“These were the biggest records that I played in the late ‘80s into the early ‘90s,” he tells Billboard on the phone. Music From Porcelain will come out on the recently re-launched label Thrive Music. (Later this year, the label also plans to release new material from Cheat Codes, BRKLYN, Hunter Siegel, and Paul Oakenfold.)
Moby (real name Richard Melville Hall) started thinking about putting together his own book roughly five years ago when he found that his tales of old New York intrigued fellow partiers at a gathering in Bushwick. “Most of the people there had moved to New York just in the last couple of years,” he remembers. “And at one point one of them said, ‘these stories are great. You should write them down.’ And that made me think maybe there was actually the makings of a decent memoir there.”
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Though there are reams of musicians’ memoirs in circulation, most are gathering dust on shelves in second hand bookstores, and for good reason. Artists frequently forget to discuss the very thing that made them interesting in the first place -- their music -- choosing instead to focus on settling scores with old band mates or recounting trite, half-remembered tales of rock star excess.
Moby looked to non-musical autobiographies to help him break out of this trap. “My favorite memoir of all time is John Cheever’s journals,” he says. “There’s a level of honesty there. If you’re going to write about yourself as a human being, you have to be willing to communicate the potentially uncomfortable parts of what it means to be a human person and not just present a glorified, or glamorized, or anodyne version of yourself.”
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The producer suggests that it was relatively easy for him to bring this level of honesty to his narrative, and he took a shine to the laborious process of putting together a book as well. Though he dabbled in writing on previous occasions -- penning pieces on politics, the music business, and animal welfare -- he had never worked on a project of this magnitude. “The writing I enjoyed,” he notes. “The editing I obsessively loved.” By his estimate, he wrote around 300,000 word before discarding half of them to arrive at a rough cut of the memoir.
The emphasis on music through the words that remain made the decision to pair the book with an album a natural one. The first disc of the compilation primes a casual fan on Moby's career, including singles that found success on the U.S. dance charts like “Feeling So Real,” and “Bodyrock.” Some listeners will find the second installment more surprising, as it contains a number of singles from hip-hop's Golden Age: Big Daddy Kane's “Raw,” A Tribe Called Quest's “Scenario,” Run DMC’s “Pause.”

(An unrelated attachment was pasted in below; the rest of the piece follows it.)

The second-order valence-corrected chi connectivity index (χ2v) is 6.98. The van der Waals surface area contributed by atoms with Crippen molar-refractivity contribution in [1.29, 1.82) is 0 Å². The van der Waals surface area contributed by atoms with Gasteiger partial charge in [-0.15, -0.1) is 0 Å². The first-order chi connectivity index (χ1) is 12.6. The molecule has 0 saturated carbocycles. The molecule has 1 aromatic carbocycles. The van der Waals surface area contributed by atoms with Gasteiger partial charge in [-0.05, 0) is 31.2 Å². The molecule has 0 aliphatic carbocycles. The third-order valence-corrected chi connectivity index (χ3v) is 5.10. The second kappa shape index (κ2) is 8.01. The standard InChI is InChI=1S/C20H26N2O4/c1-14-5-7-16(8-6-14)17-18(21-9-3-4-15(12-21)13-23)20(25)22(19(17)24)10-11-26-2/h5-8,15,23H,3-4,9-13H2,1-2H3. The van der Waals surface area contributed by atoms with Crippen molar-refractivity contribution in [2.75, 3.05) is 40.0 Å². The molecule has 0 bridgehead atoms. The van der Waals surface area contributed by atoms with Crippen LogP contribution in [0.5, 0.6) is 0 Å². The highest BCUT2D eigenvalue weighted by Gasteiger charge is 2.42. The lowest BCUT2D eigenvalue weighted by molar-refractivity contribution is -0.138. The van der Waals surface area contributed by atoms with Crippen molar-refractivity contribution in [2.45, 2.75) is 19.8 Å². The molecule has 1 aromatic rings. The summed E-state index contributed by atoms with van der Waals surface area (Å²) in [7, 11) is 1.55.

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Though Moby earned international fame as a purveyor of dance music, familiarity with a range of genres was crucial to his career as a young DJ. “Up until about 1990, it depended what night of the week it was -- some nights I was a hip-hop DJ, some nights I was a house music DJ, some nights I played freestyle and dancehall reggae,” he recalls. “You had to have all these records in order to have a job.”
“I remember when I realized I was not going to be an amazing hip-hop DJ,” he continues. “My friend Clark Kent was DJing on the second floor of Mars. I went to go listen to him, and he did some tricks that were so good -- I knew I would never figure them out. At that moment, I kind of realized that I should focus on house music and techno.”
Not everything Moby wanted to include on Music From Porcelain's second disc made the cut. “The first Schoolly D 12-inch, ‘P.S.K. - What Does It Mean?’ is probably the greatest hip-hop single of all time,” the producer declares. “But maybe it’s a little too obscure and x-rated to include on a compilation.”
To raise awareness for his memoir and album, Moby will head out on a book tour next month. It's not the first time he's engaging in this sort of promotion – he hit the road in support of Gristle, a volume about factory farming – but the material he's promoting will be very different this time around. “What’s weird about a memoir is I’m now spending my days talking to people I’ve never met about some of the most intimate aspects of my personal life,” he explains. “It’s very odd to have a conversation with a stranger about really intimate stuff.”
But a long career in the spotlight has left Moby with a thick skin. “I realized a long time ago: to a large extent I don’t really care what people think about me.” “I used to care a lot,” he adds. “But then over time I realized just how absurd it is to let the opinions of complete strangers affect my emotional well-being. The things I value in my day to day life can’t really be touched by public humiliation. If I’ve humiliated myself in public, it’s not going to affect how my breakfast tastes.”